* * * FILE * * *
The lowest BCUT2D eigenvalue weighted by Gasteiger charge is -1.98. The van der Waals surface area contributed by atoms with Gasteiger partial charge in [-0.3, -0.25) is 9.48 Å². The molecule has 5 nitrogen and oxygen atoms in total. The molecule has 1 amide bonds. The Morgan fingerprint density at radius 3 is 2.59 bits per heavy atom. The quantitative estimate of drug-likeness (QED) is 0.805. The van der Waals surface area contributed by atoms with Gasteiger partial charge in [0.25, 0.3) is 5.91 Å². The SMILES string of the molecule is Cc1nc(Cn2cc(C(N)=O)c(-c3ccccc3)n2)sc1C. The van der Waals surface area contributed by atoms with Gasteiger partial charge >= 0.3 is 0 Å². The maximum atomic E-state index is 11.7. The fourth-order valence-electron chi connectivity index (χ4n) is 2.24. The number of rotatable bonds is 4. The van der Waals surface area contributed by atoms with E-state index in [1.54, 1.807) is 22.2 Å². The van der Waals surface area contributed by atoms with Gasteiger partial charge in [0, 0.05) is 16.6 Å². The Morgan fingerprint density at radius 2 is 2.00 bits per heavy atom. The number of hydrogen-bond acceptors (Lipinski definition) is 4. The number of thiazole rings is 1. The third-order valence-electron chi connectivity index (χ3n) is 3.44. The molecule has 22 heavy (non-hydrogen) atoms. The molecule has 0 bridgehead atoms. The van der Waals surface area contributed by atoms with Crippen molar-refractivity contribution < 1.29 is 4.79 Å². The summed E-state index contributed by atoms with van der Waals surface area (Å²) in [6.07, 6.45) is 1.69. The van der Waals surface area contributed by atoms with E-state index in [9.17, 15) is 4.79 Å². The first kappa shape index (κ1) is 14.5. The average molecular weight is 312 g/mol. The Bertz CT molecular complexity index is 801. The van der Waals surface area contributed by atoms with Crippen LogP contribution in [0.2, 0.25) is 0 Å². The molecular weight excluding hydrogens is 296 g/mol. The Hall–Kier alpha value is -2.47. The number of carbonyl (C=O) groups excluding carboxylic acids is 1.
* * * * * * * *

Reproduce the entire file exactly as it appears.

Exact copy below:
The lowest BCUT2D eigenvalue weighted by Gasteiger charge is -1.98. The van der Waals surface area contributed by atoms with Gasteiger partial charge in [-0.3, -0.25) is 9.48 Å². The molecule has 5 nitrogen and oxygen atoms in total. The molecule has 1 amide bonds. The Morgan fingerprint density at radius 3 is 2.59 bits per heavy atom. The quantitative estimate of drug-likeness (QED) is 0.805. The van der Waals surface area contributed by atoms with Gasteiger partial charge in [0.25, 0.3) is 5.91 Å². The SMILES string of the molecule is Cc1nc(Cn2cc(C(N)=O)c(-c3ccccc3)n2)sc1C. The van der Waals surface area contributed by atoms with Gasteiger partial charge >= 0.3 is 0 Å². The maximum atomic E-state index is 11.7. The fourth-order valence-electron chi connectivity index (χ4n) is 2.24. The number of rotatable bonds is 4. The van der Waals surface area contributed by atoms with E-state index in [1.54, 1.807) is 22.2 Å². The van der Waals surface area contributed by atoms with Gasteiger partial charge in [0, 0.05) is 16.6 Å². The Morgan fingerprint density at radius 2 is 2.00 bits per heavy atom. The number of hydrogen-bond acceptors (Lipinski definition) is 4. The number of thiazole rings is 1. The third-order valence-electron chi connectivity index (χ3n) is 3.44. The molecule has 22 heavy (non-hydrogen) atoms. The molecule has 0 bridgehead atoms. The van der Waals surface area contributed by atoms with Crippen molar-refractivity contribution < 1.29 is 4.79 Å². The summed E-state index contributed by atoms with van der Waals surface area (Å²) in [6.07, 6.45) is 1.69. The van der Waals surface area contributed by atoms with E-state index in [9.17, 15) is 4.79 Å². The first kappa shape index (κ1) is 14.5. The average molecular weight is 312 g/mol. The Bertz CT molecular complexity index is 801. The van der Waals surface area contributed by atoms with Crippen LogP contribution in [0.2, 0.25) is 0 Å². The molecular weight excluding hydrogens is 296 g/mol. The Hall–Kier alpha value is -2.47. The number of carbonyl (C=O) groups excluding carboxylic acids is 1.